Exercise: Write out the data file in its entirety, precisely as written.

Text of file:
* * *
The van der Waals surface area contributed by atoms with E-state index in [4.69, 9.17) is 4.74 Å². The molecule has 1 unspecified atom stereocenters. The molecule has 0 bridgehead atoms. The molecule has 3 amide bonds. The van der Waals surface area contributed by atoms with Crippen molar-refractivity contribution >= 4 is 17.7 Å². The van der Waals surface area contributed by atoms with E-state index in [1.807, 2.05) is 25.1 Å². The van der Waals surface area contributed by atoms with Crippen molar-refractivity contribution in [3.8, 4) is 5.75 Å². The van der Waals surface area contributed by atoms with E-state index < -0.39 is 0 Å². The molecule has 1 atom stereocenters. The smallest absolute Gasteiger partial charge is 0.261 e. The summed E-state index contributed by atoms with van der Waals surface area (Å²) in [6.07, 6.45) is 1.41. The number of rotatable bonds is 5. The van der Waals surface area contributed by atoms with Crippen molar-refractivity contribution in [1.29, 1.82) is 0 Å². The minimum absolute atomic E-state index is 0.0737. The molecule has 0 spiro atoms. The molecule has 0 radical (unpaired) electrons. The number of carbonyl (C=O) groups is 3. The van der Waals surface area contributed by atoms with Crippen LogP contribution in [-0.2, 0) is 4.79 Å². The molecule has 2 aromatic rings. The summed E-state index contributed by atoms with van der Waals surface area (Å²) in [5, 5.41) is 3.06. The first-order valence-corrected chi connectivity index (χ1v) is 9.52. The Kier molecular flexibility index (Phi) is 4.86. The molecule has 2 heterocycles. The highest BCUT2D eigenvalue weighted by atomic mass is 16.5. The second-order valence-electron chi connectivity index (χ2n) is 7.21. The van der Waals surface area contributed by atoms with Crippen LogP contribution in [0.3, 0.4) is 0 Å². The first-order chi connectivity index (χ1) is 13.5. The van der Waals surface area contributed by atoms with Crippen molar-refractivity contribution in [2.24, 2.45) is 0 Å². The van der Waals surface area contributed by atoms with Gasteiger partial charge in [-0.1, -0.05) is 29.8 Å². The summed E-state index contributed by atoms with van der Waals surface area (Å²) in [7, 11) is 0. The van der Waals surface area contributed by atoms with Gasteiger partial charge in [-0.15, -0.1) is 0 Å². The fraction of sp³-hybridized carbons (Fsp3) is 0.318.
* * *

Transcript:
The van der Waals surface area contributed by atoms with E-state index in [4.69, 9.17) is 4.74 Å². The molecule has 1 unspecified atom stereocenters. The molecule has 0 bridgehead atoms. The molecule has 3 amide bonds. The van der Waals surface area contributed by atoms with Crippen molar-refractivity contribution >= 4 is 17.7 Å². The van der Waals surface area contributed by atoms with E-state index in [1.807, 2.05) is 25.1 Å². The van der Waals surface area contributed by atoms with Crippen molar-refractivity contribution in [3.8, 4) is 5.75 Å². The van der Waals surface area contributed by atoms with E-state index < -0.39 is 0 Å². The molecule has 1 atom stereocenters. The smallest absolute Gasteiger partial charge is 0.261 e. The summed E-state index contributed by atoms with van der Waals surface area (Å²) in [6.07, 6.45) is 1.41. The number of rotatable bonds is 5. The van der Waals surface area contributed by atoms with Crippen molar-refractivity contribution in [1.29, 1.82) is 0 Å². The minimum absolute atomic E-state index is 0.0737. The molecule has 0 spiro atoms. The molecule has 0 radical (unpaired) electrons. The number of carbonyl (C=O) groups is 3. The van der Waals surface area contributed by atoms with Crippen LogP contribution in [-0.2, 0) is 4.79 Å². The molecule has 2 aromatic rings. The summed E-state index contributed by atoms with van der Waals surface area (Å²) in [5, 5.41) is 3.06. The first-order valence-corrected chi connectivity index (χ1v) is 9.52. The Kier molecular flexibility index (Phi) is 4.86. The molecule has 2 heterocycles. The highest BCUT2D eigenvalue weighted by atomic mass is 16.5. The second-order valence-electron chi connectivity index (χ2n) is 7.21. The van der Waals surface area contributed by atoms with Crippen LogP contribution in [0.3, 0.4) is 0 Å². The first-order chi connectivity index (χ1) is 13.5. The van der Waals surface area contributed by atoms with Crippen molar-refractivity contribution in [2.24, 2.45) is 0 Å². The van der Waals surface area contributed by atoms with Gasteiger partial charge in [-0.1, -0.05) is 29.8 Å². The summed E-state index contributed by atoms with van der Waals surface area (Å²) in [7, 11) is 0. The van der Waals surface area contributed by atoms with Gasteiger partial charge in [-0.15, -0.1) is 0 Å². The fraction of sp³-hybridized carbons (Fsp3) is 0.318.